Over the weekend, my sister, a writer, called me a “blogging machine”, recognising the challenge of producing 3 or 4 worthwhile posts a week. Caught me a bit by surprise, because I just blog, write about what seems important to me, and that I think will be of interest to those that do pay me the huge compliment of following and commenting.
However, her comment got me thinking, and I recall the mindset when I wrote the first post, back in March 2009, as reflected in the 1,000th post in August 2013. While I wondered how this would evolve, I tackled in that first stumbling post a thread that has been consistent throughout, the nature of one of the major challenges facing SME’s, as they set out to compete in an increasingly complicated world.
My sisters comment also follows a casual conversation at a recent SME networking meeting, where I had previously advised the bloke to whom I was speaking to add a blog to his website as a part of a strategy to establish his credibility amongst those who had found their way to the site. He was doubting the value of the advice, lamenting that there had been no result from the major effort he had made to blog.
More from curiosity that anything else, I checked his site and realised why there has been no impact, no business flowing .
3 posts only.
Pretty good posts, well thought out and presented well, but three? What did he really expect?
Reflecting on my experience with this arm of social marketing, here are the things my networking friend has to address, and the simple guidelines you should all at least acknowledge:
- Be prepared for the long haul, there is unlikely to be any impact quickly. I am reminded of a conversation I had years ago as I paid my way through university by slaving on building sites. An old brickie, someone who these days would probably be a professor of philosophy, described the difference between builders for whom he subcontracted, as “some can just see plan, and with luck follow it, the good ones understand the plan, and can clearly imagine the completed building”.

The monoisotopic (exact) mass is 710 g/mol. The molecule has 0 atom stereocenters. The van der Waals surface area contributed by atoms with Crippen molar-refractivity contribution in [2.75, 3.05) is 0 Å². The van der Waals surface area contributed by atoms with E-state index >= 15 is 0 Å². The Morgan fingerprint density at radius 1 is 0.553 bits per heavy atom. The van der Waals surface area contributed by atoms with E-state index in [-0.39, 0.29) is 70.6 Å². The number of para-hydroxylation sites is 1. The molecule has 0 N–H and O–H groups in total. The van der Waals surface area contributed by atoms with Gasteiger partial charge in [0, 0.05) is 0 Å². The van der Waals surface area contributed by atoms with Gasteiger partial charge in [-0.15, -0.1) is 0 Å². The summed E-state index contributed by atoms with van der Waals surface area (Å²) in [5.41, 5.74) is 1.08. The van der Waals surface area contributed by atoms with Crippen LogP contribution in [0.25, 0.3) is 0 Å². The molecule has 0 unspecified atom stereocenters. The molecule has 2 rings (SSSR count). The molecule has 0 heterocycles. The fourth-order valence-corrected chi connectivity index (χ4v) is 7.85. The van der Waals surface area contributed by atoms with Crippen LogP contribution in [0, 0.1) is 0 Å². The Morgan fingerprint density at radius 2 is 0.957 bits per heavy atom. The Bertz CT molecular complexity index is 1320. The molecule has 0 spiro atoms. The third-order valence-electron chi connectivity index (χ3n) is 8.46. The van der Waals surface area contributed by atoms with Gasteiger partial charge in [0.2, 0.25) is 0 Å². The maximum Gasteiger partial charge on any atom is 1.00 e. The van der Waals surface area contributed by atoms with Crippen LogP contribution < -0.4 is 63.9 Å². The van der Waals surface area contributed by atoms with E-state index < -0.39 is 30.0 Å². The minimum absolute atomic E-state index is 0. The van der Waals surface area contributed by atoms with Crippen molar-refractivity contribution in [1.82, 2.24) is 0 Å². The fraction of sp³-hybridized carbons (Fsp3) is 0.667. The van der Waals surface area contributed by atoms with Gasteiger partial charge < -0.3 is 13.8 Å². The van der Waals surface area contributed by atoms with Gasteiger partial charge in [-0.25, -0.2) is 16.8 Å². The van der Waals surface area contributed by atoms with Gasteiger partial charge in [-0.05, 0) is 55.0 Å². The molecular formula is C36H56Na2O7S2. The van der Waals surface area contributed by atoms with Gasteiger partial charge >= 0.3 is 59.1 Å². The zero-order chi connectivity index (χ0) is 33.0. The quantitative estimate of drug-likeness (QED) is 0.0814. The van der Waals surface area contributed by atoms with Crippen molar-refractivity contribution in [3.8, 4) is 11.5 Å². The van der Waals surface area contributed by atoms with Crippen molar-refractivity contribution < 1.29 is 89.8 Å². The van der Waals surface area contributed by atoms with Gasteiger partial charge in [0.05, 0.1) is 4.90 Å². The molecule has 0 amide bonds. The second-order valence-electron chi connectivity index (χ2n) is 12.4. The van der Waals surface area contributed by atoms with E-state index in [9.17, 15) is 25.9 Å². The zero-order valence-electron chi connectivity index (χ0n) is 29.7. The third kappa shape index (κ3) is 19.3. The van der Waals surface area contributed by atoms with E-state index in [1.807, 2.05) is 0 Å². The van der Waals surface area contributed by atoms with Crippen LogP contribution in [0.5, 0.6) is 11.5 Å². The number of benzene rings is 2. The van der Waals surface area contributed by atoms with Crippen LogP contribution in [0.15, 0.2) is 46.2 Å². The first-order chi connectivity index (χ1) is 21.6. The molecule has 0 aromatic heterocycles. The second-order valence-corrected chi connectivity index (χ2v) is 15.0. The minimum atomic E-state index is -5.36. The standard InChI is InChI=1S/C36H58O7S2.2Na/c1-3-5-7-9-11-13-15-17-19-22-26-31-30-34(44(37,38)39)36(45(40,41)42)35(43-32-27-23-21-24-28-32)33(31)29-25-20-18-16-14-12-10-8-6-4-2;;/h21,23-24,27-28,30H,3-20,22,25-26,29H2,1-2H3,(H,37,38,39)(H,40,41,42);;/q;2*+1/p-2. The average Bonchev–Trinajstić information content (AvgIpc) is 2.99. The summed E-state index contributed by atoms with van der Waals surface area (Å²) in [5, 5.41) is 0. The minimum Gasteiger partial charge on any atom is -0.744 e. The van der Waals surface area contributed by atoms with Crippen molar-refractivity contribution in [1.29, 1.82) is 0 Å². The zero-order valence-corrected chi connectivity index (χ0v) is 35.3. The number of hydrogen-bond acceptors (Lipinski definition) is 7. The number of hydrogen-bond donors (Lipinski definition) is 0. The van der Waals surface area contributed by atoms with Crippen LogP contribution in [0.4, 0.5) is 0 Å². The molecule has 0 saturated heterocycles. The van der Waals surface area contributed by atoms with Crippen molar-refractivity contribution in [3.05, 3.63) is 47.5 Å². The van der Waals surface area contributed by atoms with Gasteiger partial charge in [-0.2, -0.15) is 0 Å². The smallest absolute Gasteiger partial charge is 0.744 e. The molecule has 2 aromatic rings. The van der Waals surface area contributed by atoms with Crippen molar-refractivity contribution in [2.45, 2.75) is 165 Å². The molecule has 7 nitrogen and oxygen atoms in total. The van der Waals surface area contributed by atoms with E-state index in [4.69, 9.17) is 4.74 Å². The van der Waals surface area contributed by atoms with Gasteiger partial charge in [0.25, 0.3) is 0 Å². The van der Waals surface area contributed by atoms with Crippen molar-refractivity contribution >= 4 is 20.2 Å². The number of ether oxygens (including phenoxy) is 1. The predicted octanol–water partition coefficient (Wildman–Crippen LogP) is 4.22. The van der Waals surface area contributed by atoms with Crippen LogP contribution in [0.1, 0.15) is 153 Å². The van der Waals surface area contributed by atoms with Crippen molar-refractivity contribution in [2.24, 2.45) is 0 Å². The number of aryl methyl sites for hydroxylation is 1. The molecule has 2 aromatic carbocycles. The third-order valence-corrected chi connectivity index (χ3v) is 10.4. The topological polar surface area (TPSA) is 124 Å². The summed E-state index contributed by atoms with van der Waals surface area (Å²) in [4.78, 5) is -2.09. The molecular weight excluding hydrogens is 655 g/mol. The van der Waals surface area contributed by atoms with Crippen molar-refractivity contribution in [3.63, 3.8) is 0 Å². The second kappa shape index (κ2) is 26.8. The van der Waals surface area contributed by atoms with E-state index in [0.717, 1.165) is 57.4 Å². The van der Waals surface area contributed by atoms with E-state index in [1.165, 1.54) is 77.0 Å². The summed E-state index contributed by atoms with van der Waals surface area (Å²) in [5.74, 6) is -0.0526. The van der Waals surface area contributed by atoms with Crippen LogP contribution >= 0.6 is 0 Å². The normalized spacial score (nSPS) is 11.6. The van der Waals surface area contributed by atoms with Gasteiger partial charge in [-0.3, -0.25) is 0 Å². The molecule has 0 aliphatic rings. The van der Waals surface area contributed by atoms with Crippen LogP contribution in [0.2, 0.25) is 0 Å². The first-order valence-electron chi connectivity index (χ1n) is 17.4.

- Have a “tone” that is consistent, and reflects the person you are. Being yourself makes it much easier to be consistent at least.
- Have a clear purpose for the blog. This pretty much follows for any commercial activity, but is really important here. If you cannot meet the discipline of twitter, 140 characters, you need to do more on distilling your purpose.
- Knowledge is attractive. The more you know about a topic, the better you will be able to write about it, and be relevant, entertaining, and add some value to readers. Fail here, and your bounce rate will be high.
- Follow your passion. Passion is to my mind the real competitive discriminator in this world of commodities, but is widely misused to the point of becoming a cliche. However, life without passion is pretty boring, and the last thing you want your blog to be is boring.
Call me if I can help get the ducks in line.